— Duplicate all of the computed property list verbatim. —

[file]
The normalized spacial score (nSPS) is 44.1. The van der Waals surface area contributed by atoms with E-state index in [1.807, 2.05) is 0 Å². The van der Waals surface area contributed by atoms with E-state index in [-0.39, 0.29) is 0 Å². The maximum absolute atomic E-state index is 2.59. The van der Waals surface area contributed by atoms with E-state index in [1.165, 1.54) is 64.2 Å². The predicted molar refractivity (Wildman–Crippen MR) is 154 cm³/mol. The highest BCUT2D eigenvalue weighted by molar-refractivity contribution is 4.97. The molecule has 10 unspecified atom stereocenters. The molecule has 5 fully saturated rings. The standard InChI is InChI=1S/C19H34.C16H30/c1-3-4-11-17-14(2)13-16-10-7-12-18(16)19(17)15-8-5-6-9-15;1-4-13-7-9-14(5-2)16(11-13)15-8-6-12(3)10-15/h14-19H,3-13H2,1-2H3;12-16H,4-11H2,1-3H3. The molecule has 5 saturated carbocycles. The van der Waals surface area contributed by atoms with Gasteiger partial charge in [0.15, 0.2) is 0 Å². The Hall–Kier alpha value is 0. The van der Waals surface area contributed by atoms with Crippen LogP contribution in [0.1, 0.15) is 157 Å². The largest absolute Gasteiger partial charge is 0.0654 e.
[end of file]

The normalized spacial score (nSPS) is 44.1. The van der Waals surface area contributed by atoms with E-state index in [1.807, 2.05) is 0 Å². The van der Waals surface area contributed by atoms with E-state index in [-0.39, 0.29) is 0 Å². The maximum absolute atomic E-state index is 2.59. The van der Waals surface area contributed by atoms with E-state index in [1.165, 1.54) is 64.2 Å². The predicted molar refractivity (Wildman–Crippen MR) is 154 cm³/mol. The highest BCUT2D eigenvalue weighted by molar-refractivity contribution is 4.97. The molecule has 10 unspecified atom stereocenters. The molecule has 5 fully saturated rings. The standard InChI is InChI=1S/C19H34.C16H30/c1-3-4-11-17-14(2)13-16-10-7-12-18(16)19(17)15-8-5-6-9-15;1-4-13-7-9-14(5-2)16(11-13)15-8-6-12(3)10-15/h14-19H,3-13H2,1-2H3;12-16H,4-11H2,1-3H3. The molecule has 5 saturated carbocycles. The van der Waals surface area contributed by atoms with Gasteiger partial charge in [0.15, 0.2) is 0 Å². The Hall–Kier alpha value is 0. The van der Waals surface area contributed by atoms with Crippen LogP contribution in [0.1, 0.15) is 157 Å². The largest absolute Gasteiger partial charge is 0.0654 e.